def run_app():
while True:
again = input("Play again? (Y/N)").lower()
while again not in "yn":
again = input("Play again? (Y/N)").lower()
if again == "n":
break
print("Thank you for using this app!")


It's fairly self explanatory. The one thing I want to talk about is the nested while loop.

Instead of checking if something is within a tuple ("y", "n"), you can check if something is within a string "yn". It's easier to understand this way. The while loop keeps asking for input until the user enters a "y" or a "n". This is easier than having nested while True: loops, as those can get very messy very fast.

Since you only want to see if they don't want to keep playing, you only need to check for the existence of an "n". Then, it's a simple break statement to print out the final goodbye.

# Main Guard

Last thing I'm commenting on.

You should use a main guard when running this program. Why?

Let's say you want to import this module into another program, because you don't want to rewrite all this code in a different file. When you import the module, that spare try_again is going to run. That is not what you want. Containing this extra code in a main guard will prevent this from happening. It's a simple if statement:

if __name__ == "__main__":
run_app()


I renamed your try_again to run_app(), since that name is more fitting of what the program is doing.

• For if youtuber in youtube_response.keys(), don't you mean the simpler if youtuber in youtube_response? Also, by not following your own advice of applying .lower() after input() in your example, if again is "N" then the if again == "n" fails... – Matthieu M. Jan 24 '20 at 12:56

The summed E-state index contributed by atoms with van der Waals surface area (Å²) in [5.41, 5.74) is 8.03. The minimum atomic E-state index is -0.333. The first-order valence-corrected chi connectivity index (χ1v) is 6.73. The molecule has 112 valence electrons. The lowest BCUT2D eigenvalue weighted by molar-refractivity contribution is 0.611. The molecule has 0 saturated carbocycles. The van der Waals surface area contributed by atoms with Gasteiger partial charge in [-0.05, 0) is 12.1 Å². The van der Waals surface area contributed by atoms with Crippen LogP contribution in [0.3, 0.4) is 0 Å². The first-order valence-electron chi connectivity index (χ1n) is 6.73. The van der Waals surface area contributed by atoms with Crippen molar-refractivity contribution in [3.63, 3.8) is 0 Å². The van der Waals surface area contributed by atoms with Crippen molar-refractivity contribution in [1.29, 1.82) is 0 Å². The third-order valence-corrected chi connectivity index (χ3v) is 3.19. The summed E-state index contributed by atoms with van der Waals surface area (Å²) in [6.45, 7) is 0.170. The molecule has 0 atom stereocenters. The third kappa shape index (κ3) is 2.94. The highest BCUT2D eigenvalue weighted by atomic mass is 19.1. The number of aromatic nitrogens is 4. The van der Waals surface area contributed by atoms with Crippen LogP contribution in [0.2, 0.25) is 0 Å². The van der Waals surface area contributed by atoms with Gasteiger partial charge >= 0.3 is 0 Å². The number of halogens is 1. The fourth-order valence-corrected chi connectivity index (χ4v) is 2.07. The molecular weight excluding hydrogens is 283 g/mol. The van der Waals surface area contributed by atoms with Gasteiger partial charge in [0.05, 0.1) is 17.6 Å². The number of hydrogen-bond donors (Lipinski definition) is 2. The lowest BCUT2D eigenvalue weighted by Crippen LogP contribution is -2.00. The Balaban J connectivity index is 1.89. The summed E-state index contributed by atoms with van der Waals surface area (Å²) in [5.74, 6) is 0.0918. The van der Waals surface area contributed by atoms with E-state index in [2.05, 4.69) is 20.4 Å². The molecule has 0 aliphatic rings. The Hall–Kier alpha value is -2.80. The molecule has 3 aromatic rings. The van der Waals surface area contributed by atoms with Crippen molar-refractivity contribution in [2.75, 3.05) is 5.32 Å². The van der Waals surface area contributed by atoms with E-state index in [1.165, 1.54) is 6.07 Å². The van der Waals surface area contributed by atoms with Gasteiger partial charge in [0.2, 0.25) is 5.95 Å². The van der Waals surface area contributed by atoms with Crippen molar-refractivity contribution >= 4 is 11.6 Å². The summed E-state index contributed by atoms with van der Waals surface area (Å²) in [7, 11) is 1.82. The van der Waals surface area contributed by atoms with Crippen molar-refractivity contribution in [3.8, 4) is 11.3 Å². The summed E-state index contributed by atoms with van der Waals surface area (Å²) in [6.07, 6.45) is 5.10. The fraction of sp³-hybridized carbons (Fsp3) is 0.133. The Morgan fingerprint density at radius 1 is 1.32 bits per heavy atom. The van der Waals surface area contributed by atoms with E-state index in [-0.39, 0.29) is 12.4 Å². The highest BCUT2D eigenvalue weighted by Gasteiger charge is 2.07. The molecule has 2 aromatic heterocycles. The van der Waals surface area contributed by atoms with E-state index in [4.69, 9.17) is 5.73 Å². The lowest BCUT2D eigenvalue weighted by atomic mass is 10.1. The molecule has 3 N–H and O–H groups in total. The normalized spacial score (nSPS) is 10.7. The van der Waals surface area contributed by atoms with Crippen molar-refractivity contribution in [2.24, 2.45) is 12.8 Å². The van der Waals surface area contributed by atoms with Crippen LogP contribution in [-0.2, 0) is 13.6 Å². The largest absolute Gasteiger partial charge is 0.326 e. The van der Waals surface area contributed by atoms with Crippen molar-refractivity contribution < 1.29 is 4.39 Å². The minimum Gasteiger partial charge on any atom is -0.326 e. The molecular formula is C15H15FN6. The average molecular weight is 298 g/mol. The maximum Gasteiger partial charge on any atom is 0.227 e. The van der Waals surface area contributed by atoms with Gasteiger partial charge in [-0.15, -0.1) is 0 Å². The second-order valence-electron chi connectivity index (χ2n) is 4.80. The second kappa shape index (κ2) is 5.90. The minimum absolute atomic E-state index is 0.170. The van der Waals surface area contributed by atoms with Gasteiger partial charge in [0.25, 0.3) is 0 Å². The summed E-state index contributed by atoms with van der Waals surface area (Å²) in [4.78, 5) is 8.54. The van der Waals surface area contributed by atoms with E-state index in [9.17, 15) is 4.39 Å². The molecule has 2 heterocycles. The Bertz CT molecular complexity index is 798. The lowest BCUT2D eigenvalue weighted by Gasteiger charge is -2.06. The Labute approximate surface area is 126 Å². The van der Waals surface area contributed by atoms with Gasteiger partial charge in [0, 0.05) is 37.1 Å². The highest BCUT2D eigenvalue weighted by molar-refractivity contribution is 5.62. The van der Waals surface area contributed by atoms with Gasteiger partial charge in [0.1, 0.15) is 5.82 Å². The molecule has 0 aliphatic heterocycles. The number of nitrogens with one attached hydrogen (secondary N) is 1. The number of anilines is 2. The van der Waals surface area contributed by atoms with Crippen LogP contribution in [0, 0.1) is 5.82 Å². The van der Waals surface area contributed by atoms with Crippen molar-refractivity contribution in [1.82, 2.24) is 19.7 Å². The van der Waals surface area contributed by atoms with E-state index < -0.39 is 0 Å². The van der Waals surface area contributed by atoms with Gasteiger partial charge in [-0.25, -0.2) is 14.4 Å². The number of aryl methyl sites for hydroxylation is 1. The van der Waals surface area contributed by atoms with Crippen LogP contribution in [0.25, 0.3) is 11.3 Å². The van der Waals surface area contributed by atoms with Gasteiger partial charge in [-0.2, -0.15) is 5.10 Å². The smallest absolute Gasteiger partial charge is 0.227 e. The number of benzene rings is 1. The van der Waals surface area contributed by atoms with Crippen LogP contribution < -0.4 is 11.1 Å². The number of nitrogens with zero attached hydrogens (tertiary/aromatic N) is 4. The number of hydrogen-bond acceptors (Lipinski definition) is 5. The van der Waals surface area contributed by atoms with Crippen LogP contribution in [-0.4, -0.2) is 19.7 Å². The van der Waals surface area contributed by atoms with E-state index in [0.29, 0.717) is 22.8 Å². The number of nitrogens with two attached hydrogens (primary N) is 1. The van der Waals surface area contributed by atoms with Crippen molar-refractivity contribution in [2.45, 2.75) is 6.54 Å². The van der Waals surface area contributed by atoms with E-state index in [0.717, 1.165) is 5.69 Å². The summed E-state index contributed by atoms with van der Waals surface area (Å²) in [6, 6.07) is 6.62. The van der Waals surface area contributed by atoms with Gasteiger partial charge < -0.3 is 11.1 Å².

• @MatthieuM. Those are both great points, some things I overlooked while I was writing this review. I'll edit my answer accordingly. – Linny Jan 24 '20 at 18:38
• In run_app it could be again = "" while again != "n":. – S.S. Anne Jan 24 '20 at 19:21
• @S.S.Anne True, but that doesn't provide the opportunity for the program to skip the while loop completely. – Linny Jan 25 '20 at 19:05
• @Linny I don't see how it would make a difference except for code clarity. – S.S. Anne Jan 25 '20 at 19:06

Your code has bad scaling, since with more youtubers, more code and more ifs are needed. This can be solved by using a dict with each youtuber name as key and each message as value:

youtubers = {}
# others entries here

# querying


This will reduce querying time since getting an item in a python dict uses constant time in average case.

You can also create the dictionary using less code with comprehension dict, assuming you have a youtuber's names list and a message's list

youtuber_names = ['youtuber1', 'youtuber2']
messages = ['message1', 'message2']

# this will create an equivalent dict

• Better to define the constant all at once rather than build it up over one line per element. – Charles Duffy Jan 23 '20 at 20:54

@Linny. First of all thanks for your solution. It's a real improvement and very good explained. This push me to try to enhance it even more.

This new proposal is based on your solution, and it includes two additional changes. Both of them according to Jeff Bay's Object Calisthenics (some basic rules to write better Object Oriented code):

Rule 2: "Don´t use the else keyword".

There's only one else. See below:

    if youtuber in youtube_response:
else:
print('I dont know that one. Ill check them out.')


Luckily, the whole 4 lines (if/else) can be replaced by one line:

    print(youtube_response.get(youtuber, 'I dont know that one. Ill check them out.'))


Get behaviour is the following: get(key[, default]) return the value for key if key is in the dictionary, else default.

Rule 1: "Only One Level Of Indentation Per Method."

Run_app function has two additional level of indentation:

• First line is considered as level 0 ´While True´
• Level 1 starts below first while
• And level 2 starts below second while
def run_app():
while True:
# Level 1
again = input("Play again? (Y/N)").lower()
while again not in "yn":
# Level 2
again = input("Play again? (Y/N)").lower()
if again == "n":
# Level 2
break
print("Thank you for using this app!")


This function in fact has two responsibilities, run_app and check if play_again. My proposal is to extract this second responsibility to another function. This should improve code readability and lower its complexity:

def run_app():
while True: